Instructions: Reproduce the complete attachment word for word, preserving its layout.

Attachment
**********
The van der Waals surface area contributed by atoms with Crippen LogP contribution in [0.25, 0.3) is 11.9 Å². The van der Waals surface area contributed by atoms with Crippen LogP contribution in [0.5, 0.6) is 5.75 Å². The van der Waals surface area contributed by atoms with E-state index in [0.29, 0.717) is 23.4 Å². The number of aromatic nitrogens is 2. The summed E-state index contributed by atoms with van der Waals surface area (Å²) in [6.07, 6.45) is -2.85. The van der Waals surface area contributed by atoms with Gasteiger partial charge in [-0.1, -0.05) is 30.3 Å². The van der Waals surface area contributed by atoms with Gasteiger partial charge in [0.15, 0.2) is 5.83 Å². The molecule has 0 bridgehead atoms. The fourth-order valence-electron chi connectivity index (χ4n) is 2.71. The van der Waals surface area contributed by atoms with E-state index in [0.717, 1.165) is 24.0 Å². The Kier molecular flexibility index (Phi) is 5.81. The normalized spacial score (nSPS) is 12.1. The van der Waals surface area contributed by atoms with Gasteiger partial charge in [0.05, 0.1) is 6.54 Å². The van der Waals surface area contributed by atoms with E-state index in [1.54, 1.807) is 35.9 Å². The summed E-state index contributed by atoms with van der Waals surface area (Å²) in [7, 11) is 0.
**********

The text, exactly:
The van der Waals surface area contributed by atoms with Crippen LogP contribution in [0.25, 0.3) is 11.9 Å². The van der Waals surface area contributed by atoms with Crippen LogP contribution in [0.5, 0.6) is 5.75 Å². The van der Waals surface area contributed by atoms with E-state index in [0.29, 0.717) is 23.4 Å². The number of aromatic nitrogens is 2. The summed E-state index contributed by atoms with van der Waals surface area (Å²) in [6.07, 6.45) is -2.85. The van der Waals surface area contributed by atoms with Gasteiger partial charge in [-0.1, -0.05) is 30.3 Å². The van der Waals surface area contributed by atoms with Gasteiger partial charge in [0.15, 0.2) is 5.83 Å². The molecule has 0 bridgehead atoms. The fourth-order valence-electron chi connectivity index (χ4n) is 2.71. The van der Waals surface area contributed by atoms with E-state index in [0.717, 1.165) is 24.0 Å². The Kier molecular flexibility index (Phi) is 5.81. The normalized spacial score (nSPS) is 12.1. The van der Waals surface area contributed by atoms with Gasteiger partial charge in [0.05, 0.1) is 6.54 Å². The van der Waals surface area contributed by atoms with E-state index in [1.54, 1.807) is 35.9 Å². The summed E-state index contributed by atoms with van der Waals surface area (Å²) in [7, 11) is 0.